Ad

Sick pet? Accommodate through special diet

By on January 12, 2017

Dr. Christopher Byers of Critical Care has once again provided Pets in Omaha with some useful and interesting information and insight on veterinary care. In the post below, you learn about what can happen when your pet’s nutritional needs aren’t being met, how vets can remedy nutritionally-deprived animals, and what you can do to make sure your companion is eating what he or she needs.

For more articles like this on a wide range of topics, visit our Veterinarians page here.

The gastrointestinal tract (GIT) is understandably very important in all animals, and it becomes truly vital in sick pets because of its many functions that support health. The GIT has several components, all of which work together to help ensure an animal is able to maximally utilize nutrients s/he ingests. Think of the GIT as an almost impenetrable wall with several defense mechanisms, including:

  • Special gate-like structures (called tight junctions) that help seal the spaces between individual intestinal cells
  • Unique secretions that prevent microorganisms (i.e.: bacterial, fungi, protozoa) from interacting with and adhering to the intestinal lining
  • Normal gastrointestinal bacteria (called the microbiota)
  • A distinct part of the lymphatic system that helps fight infection (called the gastrointestinal-associated lymphatic tissue of GALT)

Inadequate nutrition – what are the consequences?

Inadequate nutrition, more appropriately called undernutrition, is defined as a nutritional disorder resulting from insufficient and/or unbalanced nutrients. Major complications of undernutrition may be categorized as:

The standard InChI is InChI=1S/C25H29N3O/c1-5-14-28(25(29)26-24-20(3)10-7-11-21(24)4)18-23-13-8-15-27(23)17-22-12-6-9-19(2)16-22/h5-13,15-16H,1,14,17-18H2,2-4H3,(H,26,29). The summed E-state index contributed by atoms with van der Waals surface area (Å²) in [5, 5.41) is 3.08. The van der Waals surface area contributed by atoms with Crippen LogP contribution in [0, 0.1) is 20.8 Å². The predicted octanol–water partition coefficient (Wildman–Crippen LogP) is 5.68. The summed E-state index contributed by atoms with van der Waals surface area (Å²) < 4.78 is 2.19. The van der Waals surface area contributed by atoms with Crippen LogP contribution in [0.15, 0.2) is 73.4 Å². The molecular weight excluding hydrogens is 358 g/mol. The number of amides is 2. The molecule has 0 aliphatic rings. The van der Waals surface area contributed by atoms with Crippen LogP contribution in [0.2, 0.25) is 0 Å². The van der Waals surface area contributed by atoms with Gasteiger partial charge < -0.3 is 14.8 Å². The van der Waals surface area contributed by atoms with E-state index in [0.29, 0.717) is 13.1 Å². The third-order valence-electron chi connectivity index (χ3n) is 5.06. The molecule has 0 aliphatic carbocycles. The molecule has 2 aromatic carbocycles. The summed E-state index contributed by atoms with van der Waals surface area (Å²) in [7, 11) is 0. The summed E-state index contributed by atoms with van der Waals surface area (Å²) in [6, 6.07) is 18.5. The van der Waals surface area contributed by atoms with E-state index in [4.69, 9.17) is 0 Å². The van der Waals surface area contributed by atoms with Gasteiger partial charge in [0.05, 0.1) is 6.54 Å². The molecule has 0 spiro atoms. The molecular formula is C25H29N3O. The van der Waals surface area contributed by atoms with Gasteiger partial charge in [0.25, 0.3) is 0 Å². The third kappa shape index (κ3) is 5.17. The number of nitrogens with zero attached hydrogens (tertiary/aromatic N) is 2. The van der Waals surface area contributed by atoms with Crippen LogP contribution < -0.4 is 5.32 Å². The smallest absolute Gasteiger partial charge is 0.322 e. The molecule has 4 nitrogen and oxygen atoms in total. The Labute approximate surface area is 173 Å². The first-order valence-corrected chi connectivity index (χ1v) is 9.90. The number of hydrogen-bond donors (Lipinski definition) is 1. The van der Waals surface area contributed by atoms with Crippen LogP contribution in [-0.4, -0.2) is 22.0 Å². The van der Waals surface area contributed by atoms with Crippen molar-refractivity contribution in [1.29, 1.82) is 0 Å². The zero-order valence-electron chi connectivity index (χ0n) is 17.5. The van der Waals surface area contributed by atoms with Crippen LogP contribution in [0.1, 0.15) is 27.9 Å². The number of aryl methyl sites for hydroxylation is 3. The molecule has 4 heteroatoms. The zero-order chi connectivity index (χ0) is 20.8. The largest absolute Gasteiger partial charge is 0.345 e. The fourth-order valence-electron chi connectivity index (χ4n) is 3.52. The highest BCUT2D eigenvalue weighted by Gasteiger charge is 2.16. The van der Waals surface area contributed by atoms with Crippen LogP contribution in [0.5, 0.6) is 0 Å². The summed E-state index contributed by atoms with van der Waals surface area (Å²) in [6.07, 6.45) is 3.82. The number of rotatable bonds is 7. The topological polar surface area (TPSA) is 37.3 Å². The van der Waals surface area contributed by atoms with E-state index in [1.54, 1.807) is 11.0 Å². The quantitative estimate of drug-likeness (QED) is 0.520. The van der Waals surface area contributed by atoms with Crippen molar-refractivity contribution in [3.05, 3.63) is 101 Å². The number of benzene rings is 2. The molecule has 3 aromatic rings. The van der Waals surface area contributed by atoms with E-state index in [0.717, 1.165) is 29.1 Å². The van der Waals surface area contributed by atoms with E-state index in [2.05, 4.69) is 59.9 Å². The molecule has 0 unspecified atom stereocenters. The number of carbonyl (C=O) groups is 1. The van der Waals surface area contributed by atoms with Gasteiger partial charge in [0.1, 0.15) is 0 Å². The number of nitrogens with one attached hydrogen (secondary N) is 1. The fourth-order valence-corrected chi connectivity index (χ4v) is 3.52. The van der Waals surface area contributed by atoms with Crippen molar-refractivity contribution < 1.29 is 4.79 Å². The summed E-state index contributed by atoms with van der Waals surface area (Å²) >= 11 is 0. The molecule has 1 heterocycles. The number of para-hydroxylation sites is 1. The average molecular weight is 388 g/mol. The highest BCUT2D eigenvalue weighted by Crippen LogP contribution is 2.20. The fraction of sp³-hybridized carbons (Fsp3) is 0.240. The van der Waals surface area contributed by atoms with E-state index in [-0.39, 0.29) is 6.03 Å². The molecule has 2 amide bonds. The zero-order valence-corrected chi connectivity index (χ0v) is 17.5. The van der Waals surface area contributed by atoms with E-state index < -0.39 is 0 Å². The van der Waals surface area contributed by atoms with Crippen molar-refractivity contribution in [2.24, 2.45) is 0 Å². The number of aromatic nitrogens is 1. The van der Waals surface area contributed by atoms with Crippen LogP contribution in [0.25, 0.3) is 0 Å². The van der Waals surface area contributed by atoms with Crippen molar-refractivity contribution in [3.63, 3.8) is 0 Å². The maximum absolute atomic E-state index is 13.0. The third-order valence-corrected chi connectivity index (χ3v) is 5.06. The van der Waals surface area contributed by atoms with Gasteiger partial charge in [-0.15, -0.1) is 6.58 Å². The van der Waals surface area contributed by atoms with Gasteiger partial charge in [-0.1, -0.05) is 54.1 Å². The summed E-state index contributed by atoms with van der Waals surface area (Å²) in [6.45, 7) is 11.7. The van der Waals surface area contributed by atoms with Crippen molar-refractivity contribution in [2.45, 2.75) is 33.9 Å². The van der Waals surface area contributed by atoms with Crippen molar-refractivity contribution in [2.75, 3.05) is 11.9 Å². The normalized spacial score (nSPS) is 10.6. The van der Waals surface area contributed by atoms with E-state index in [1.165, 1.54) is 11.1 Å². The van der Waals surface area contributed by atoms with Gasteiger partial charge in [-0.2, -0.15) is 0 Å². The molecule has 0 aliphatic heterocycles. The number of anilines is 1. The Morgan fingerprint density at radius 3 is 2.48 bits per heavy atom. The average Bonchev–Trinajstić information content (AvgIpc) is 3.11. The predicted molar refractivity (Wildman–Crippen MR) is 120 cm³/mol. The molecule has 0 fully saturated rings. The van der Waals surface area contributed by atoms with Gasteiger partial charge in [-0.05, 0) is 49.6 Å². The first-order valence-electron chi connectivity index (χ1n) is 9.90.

1. Decreased tissue synthesis and repair
  2. Decreased function of the immune system
  3. Altered drug metabolism

When an animal is sick, special chemicals made in the body (called pro-inflammatory cytokines) promote several distinct changes, most notably increased protein breakdown, decreased protein synthesis, and accelerated energy expenditure. Simply stated, fat tissue is conserved in the face of breakdown of lean tissue like muscle. This is not an efficient process and can have disastrous effects. Inadequate nutrition causes cells of the intestinal lining (enterocytes) to shrink and lose function; this process is called atrophy. Bile flow slows down and certain essential enzymes from the GIT and pancreas that help digest food aren’t adequately secreted. Cardiac arrest, respiratory failure and suppression of the immune system are possible sequelae of severe undernutrition.

Dr. Christopher Byers

Dr. Christopher Byers

Providing nutrition for sick pets

As a profession, veterinarians need to consistently do better in providing adequate nutrition for hospitalized sick patients. This population commonly becomes deficient in both protein and calories, further increasing the risk for additional health complications. A previously published study by a board-certified veterinary nutrition specialist showed only 27% of dogs studied had a positive energy balance during hospitalization, meaning only a quarter of the dogs received the nutritional support they needed.

This was an unfortunate finding, as patient outcome and caloric intake have been directly related. In contrast another study conducted by a veterinary nutrition specialist confirmed patients with temporary supplemental feeding tubes placed during hospitalization tended to receive their feeding prescription.